Friend. Hero. Marine. That is Max, in a nutshell. And he is not a human being but a Malinois or Belgian Shepherd - a dog. As the movie points out, some 3,000 dogs have been deployed as part of the US Marines in the war-stricken regions of Iraq and Afghanistan, and unfortunately some 26 of them have died, along with their handlers, in action. Max, directed by Boaz Yakin (of Remember The Titans fame), is not only a tribute to these brave canine fighters, but also a reminder that a dog is, indeed, man's best friend.
Max has a special bond with his handler, US Marine Kyle Wincott (Robbie Amell), and that deepens when the two of them are in Afghanistan. Kyle trusts Max's instincts, and he and his friend Tyler (Luke Kleintank) narrowly escape an explosion, thanks to Max. However, Max is traumatised, and in the confusion, Kyle loses his life.
Back in the USA, Kyle's parents - ex-soldier Ray (Thomas Haden Church) and homemaker Pamela (Lauren Graham) - are heartbroken when they receive the news. Their younger son Justin (Josh Wiggins), a moody teenager who rips video games for a price, has a calming effect on Max, who is now suffering from post-traumatic stress, and is incapable of serving in the Marines for now. The Wincotts bring Max home, but realise that he is hostile and difficult to handle.
When Tyler visits the Wincotts, Max lunges at him, but Justin manages to control the situation. Tyler then tells the family that Max is temperamental and ferocious, and responsible for the death of their son. Justin does not believe this, even as Ray tells his son that the minute he thinks Max is a threat, he will be put down.
Something is wrong with Tyler's story, and with the help of his friend Chuy (Dejon LaQuake) and his cousin Carmen (Mia Xitlali), Justin tries to piece together the puzzle that has been gnawing at him ever since he watched the video of Kyle and Max in training. Justin gets into trouble because of his "hobby", and realising that his family is in danger, has to race against time to sort things out. For that, however, he needs to trust Max, and Max needs to trust him.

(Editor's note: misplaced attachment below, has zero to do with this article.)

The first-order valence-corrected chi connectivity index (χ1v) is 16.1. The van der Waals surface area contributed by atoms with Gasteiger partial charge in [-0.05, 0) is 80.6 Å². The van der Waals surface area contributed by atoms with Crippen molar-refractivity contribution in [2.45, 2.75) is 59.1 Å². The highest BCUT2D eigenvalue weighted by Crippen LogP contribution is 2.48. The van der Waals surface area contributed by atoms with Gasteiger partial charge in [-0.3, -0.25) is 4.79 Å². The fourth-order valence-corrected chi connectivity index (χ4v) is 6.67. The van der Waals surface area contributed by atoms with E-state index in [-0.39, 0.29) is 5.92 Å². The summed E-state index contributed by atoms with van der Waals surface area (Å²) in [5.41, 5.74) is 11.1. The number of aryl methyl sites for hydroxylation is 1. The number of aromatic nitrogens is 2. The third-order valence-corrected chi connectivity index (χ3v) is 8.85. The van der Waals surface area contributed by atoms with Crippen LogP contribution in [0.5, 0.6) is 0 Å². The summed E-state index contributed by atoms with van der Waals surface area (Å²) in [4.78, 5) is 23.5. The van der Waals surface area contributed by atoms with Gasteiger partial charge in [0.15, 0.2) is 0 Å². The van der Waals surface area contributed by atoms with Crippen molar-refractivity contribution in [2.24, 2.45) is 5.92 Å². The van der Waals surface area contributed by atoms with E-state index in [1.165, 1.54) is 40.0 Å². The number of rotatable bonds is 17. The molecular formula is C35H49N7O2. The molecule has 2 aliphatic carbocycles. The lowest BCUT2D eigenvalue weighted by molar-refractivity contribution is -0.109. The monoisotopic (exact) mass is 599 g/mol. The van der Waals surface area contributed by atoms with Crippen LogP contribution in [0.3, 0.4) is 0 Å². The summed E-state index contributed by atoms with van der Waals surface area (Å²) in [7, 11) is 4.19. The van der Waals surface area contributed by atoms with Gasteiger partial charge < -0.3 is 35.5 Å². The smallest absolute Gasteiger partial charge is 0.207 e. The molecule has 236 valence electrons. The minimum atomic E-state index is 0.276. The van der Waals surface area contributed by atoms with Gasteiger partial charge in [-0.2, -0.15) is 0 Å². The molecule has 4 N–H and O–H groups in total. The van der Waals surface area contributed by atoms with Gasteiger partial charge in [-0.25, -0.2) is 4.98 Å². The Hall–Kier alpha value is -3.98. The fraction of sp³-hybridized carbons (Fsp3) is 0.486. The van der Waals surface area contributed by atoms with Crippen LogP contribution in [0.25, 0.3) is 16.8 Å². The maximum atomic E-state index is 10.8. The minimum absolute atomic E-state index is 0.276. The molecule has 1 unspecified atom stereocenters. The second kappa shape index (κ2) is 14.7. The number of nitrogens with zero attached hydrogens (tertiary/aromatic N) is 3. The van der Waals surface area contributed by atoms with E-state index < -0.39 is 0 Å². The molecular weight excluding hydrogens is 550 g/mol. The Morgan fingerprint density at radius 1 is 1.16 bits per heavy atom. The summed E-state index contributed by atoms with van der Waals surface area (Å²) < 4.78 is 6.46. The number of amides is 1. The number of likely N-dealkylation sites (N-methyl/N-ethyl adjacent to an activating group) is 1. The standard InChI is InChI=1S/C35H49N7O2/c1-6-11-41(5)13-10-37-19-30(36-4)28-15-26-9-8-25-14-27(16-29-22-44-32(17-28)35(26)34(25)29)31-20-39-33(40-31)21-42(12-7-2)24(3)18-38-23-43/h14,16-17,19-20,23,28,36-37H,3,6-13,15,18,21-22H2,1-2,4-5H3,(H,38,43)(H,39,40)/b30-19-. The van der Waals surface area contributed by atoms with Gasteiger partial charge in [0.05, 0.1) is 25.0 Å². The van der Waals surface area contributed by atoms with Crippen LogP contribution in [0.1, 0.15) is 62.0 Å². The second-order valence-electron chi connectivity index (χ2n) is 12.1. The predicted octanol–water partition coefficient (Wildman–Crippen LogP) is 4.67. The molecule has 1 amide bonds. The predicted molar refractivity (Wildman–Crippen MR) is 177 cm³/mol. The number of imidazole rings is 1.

Pegged as a family adventure film, Max has only one hero - the dog. Of course, there have been countless movies on the bond between a man and a dog, and like most of them, this one, too, can reduce you to tears (even if not as heart-wrenching as Hachi). We would not want it any other way, even at the risk of self-derision in retrospect. The fact that this is a movie about patriots and bravery is actually irrelevant. It is enough that it is about a dog who is misunderstood, and whose life is in danger.
The director does try a bit too hard to tug at your heartstrings. Some of the situations and dialogues seem too "Hollywood masala", and therefore contrived, and very predictable. The manipulation in screenplay and plot points is evident, but you have to appreciate it for what it is - a family film, executed with simplicity to rope in the kids. It is a straightforward good versus evil story, and the triumph of the former, in the end. Despite that, Max brings a lump to the throat of even the most hardened cynic who abhors manufactured sentimental films.
Indeed, you become so invested in Max that you may not realise that it is not one but five dogs playing the role. Some of them are good in the running and chasing sequences, while others are able to emote better. If you look closely, you may be able to figure out nuances that give away the secret, but that being said, it is obvious that all five of them are well-trained, and comfortable with the camera.
As for the other (human) actors, they are well-trained, too, and their camaraderie (or pretended lack of it) comes across very well. Josh Wiggins is at his best when he shares screen space with Max, and Thomas Haden Church and Lauren Graham cannot hide their obvious affection for the dog, even when they have to portray anger and irritation.
Max (the dog and the movie) flies by pretty quickly, and there is never a dull moment. The makers have taken pains to make their settings as authentic as possible, even when the plot seems straight out of a Hardy Boys novel. The cinematography style, supported by some smart editing, adds to the thrills. This is a movie for all ages, especially for animal lovers (some of them may have a problem with exposing a dog to so much trauma, but that is how it is). It is a feel-good movie, albeit an emotional roller-coaster, and will make you appreciate your pets more.